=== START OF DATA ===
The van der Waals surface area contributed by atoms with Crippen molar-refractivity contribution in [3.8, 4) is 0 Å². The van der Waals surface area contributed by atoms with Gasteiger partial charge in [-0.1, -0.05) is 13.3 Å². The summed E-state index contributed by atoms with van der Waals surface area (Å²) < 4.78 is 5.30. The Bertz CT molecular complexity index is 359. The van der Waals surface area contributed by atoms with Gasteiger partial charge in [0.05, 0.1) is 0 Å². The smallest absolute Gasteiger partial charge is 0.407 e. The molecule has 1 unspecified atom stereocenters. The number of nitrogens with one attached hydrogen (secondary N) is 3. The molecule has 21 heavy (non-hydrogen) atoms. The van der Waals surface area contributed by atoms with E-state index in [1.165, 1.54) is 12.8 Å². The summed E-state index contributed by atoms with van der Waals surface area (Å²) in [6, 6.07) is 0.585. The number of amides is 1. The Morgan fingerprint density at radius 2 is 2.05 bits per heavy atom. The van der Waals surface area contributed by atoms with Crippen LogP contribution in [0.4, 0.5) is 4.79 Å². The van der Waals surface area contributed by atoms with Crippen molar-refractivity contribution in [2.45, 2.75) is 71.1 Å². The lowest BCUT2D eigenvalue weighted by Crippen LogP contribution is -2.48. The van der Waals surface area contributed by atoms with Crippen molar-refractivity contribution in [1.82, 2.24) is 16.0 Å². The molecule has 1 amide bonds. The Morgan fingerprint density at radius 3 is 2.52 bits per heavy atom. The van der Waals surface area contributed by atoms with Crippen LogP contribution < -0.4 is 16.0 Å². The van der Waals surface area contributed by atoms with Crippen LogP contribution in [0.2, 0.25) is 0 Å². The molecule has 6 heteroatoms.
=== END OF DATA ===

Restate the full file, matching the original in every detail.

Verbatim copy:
The van der Waals surface area contributed by atoms with Crippen molar-refractivity contribution in [3.8, 4) is 0 Å². The van der Waals surface area contributed by atoms with Gasteiger partial charge in [-0.1, -0.05) is 13.3 Å². The summed E-state index contributed by atoms with van der Waals surface area (Å²) < 4.78 is 5.30. The Bertz CT molecular complexity index is 359. The van der Waals surface area contributed by atoms with Gasteiger partial charge in [0.05, 0.1) is 0 Å². The smallest absolute Gasteiger partial charge is 0.407 e. The molecule has 1 unspecified atom stereocenters. The number of nitrogens with one attached hydrogen (secondary N) is 3. The molecule has 21 heavy (non-hydrogen) atoms. The van der Waals surface area contributed by atoms with E-state index in [1.165, 1.54) is 12.8 Å². The summed E-state index contributed by atoms with van der Waals surface area (Å²) in [6, 6.07) is 0.585. The number of amides is 1. The Morgan fingerprint density at radius 2 is 2.05 bits per heavy atom. The van der Waals surface area contributed by atoms with Crippen LogP contribution in [0.4, 0.5) is 4.79 Å². The van der Waals surface area contributed by atoms with Crippen molar-refractivity contribution in [2.45, 2.75) is 71.1 Å². The lowest BCUT2D eigenvalue weighted by Crippen LogP contribution is -2.48. The van der Waals surface area contributed by atoms with Crippen molar-refractivity contribution in [1.82, 2.24) is 16.0 Å². The molecule has 1 amide bonds. The Morgan fingerprint density at radius 3 is 2.52 bits per heavy atom. The van der Waals surface area contributed by atoms with Crippen LogP contribution < -0.4 is 16.0 Å². The van der Waals surface area contributed by atoms with Crippen LogP contribution in [0.2, 0.25) is 0 Å². The molecule has 6 heteroatoms.